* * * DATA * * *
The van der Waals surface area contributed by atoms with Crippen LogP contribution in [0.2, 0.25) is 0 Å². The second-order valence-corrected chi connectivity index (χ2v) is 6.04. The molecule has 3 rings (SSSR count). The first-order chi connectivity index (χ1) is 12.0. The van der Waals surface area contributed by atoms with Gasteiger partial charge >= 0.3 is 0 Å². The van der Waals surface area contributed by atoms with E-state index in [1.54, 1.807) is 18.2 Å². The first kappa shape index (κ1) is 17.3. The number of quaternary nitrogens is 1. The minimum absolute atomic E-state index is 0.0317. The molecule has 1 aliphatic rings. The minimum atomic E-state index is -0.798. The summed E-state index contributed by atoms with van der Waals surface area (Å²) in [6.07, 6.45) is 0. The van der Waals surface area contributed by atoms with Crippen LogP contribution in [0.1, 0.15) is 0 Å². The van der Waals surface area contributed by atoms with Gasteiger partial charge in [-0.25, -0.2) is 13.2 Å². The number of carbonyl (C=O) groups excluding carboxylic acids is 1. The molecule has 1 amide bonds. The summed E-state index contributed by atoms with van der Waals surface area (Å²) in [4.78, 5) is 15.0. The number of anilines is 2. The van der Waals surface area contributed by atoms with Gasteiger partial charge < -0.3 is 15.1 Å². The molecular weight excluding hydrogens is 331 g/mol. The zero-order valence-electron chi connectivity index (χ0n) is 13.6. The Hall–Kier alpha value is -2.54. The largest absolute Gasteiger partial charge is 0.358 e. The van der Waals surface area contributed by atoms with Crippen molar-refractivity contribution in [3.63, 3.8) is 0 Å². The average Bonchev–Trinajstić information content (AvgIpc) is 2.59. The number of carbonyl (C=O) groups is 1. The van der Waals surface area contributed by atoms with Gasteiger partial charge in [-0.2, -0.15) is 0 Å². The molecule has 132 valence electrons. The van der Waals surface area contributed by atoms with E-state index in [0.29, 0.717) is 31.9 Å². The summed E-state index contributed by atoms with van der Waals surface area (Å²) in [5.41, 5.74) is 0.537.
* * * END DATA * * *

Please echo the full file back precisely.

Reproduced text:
The van der Waals surface area contributed by atoms with Crippen LogP contribution in [0.2, 0.25) is 0 Å². The second-order valence-corrected chi connectivity index (χ2v) is 6.04. The molecule has 3 rings (SSSR count). The first-order chi connectivity index (χ1) is 12.0. The van der Waals surface area contributed by atoms with Gasteiger partial charge >= 0.3 is 0 Å². The van der Waals surface area contributed by atoms with E-state index in [1.54, 1.807) is 18.2 Å². The first kappa shape index (κ1) is 17.3. The number of quaternary nitrogens is 1. The minimum absolute atomic E-state index is 0.0317. The molecule has 1 aliphatic rings. The minimum atomic E-state index is -0.798. The summed E-state index contributed by atoms with van der Waals surface area (Å²) in [6.07, 6.45) is 0. The van der Waals surface area contributed by atoms with Crippen LogP contribution in [0.1, 0.15) is 0 Å². The van der Waals surface area contributed by atoms with Gasteiger partial charge in [-0.25, -0.2) is 13.2 Å². The number of carbonyl (C=O) groups excluding carboxylic acids is 1. The molecule has 1 amide bonds. The summed E-state index contributed by atoms with van der Waals surface area (Å²) in [4.78, 5) is 15.0. The number of anilines is 2. The van der Waals surface area contributed by atoms with Gasteiger partial charge < -0.3 is 15.1 Å². The molecular weight excluding hydrogens is 331 g/mol. The zero-order valence-electron chi connectivity index (χ0n) is 13.6. The Hall–Kier alpha value is -2.54. The largest absolute Gasteiger partial charge is 0.358 e. The van der Waals surface area contributed by atoms with Crippen molar-refractivity contribution in [3.63, 3.8) is 0 Å². The average Bonchev–Trinajstić information content (AvgIpc) is 2.59. The number of carbonyl (C=O) groups is 1. The van der Waals surface area contributed by atoms with Gasteiger partial charge in [-0.2, -0.15) is 0 Å². The molecule has 132 valence electrons. The van der Waals surface area contributed by atoms with E-state index in [0.29, 0.717) is 31.9 Å². The summed E-state index contributed by atoms with van der Waals surface area (Å²) in [5.41, 5.74) is 0.537.